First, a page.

There’s a chance — just a chance — that Samantha Power might not today be on the verge of becoming America’s ambassador to the United Nations if she hadn’t played nice with Michael Jackson’s rabbi.
More than two years ago, influential rabbi-to-the-stars Shmuley Boteach sharply criticized Power for “troubling statements” she had made nearly a decade earlier that “maligned the American pro-Israel lobby.” Worse, in the rabbi’s eyes, Power implied that billions of dollars in U.S. military aid to Israel might be better spent on investments in the “state of Palestine.”
Power had been sharply criticized by conservative supporters of Israel before. But Boteach was different. He was seen as not strictly political (even though he later ran as a Republican for a New Jersey Congressional seat). And he had a rather large soapbox, thanks to his best-selling books and his daily radio show.
So Power decided to nip her Shmuley problem in the bud.
Days after the column appeared, Power placed a midnight call to the rabbi and invited him to the White House to hear her side of the story. “She said, ‘If I’ve lost you, then I must have lost many in the Jewish community,’ ” Boteach recalled in a phone interview with Foreign Policy. In their White House meeting, Power “regretted” that her comments may have made Israel look bad but that she felt that her remarks had also been distorted by her critics.
The two met again at the White House to debate the biblical roots of humanitarian intervention, a favorite topic of Power’s. Boteach, who had long admired her writings on the morality of confronting genocidal regimes — including her Pulitzer Prize-winning book, A Problem From Hell: America in the Age of Genocide — compiled a five-page document with relevant biblical writings. It included a passage from Leviticus 19, which instructed the faithful, “You shall not stand by the shedding of your fellow’s blood.”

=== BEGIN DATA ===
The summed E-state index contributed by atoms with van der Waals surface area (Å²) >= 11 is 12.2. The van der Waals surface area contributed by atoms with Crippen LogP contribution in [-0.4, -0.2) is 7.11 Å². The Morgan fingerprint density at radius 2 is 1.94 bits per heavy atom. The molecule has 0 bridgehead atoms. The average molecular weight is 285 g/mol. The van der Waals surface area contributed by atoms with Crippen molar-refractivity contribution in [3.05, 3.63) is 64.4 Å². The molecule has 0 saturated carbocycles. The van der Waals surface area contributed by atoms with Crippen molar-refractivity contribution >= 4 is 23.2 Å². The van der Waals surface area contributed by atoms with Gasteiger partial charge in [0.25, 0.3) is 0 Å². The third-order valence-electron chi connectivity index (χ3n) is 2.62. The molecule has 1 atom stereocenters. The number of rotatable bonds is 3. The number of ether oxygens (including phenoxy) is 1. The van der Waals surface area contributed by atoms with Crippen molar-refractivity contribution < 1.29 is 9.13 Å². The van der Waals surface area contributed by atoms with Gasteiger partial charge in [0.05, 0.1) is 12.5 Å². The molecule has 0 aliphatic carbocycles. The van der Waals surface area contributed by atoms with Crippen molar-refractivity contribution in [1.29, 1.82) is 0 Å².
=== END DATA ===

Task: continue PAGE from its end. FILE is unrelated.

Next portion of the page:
The meetings represented a turning point for Boteach and converted the celebrity rabbi into a champion of Power’s cause in Jewish-American circles. “I became intent on transforming the Jewish community’s opinion of her,” said Boteach, who has been invited to attend Power’s Senate confirmation hearing as a personal guest.
Boteach organized a gathering of some 40 influential Jewish leaders at the Manhattan office of Michael Steinhart, an American hedge-fund manager and founder of the Birthright Israel program, which organizes visits by young Jews to Israel. Power delivered a “moving representation” of American multilateral affairs and the president’s effort to prevent atrocities around the globe, Boteach said. “When we got to questions, she began . . . well, there’s no other word for this . . . she just began to cry. For her, these allegations of anti-Semitism . . . were the most painful of her entire life.”
Those charges date back to 2002, when Power — at the time head of Harvard University’s Carr Center for Human Rights Policy — appeared on a public access television program in Berkeley, Calif. The host, University of California Berkeley professor Harry Kreisler, asked her how she would respond if she were in a position to advise an American president if, hypothetically speaking, one of the parties to the Israeli-Palestinian conflict were on the verge of committing genocide. Power answered that a credible response would require the imposition of “a mammoth protection force — not of the old Srebrenica kind or of the Rwanda kind, but a meaningful military presence.”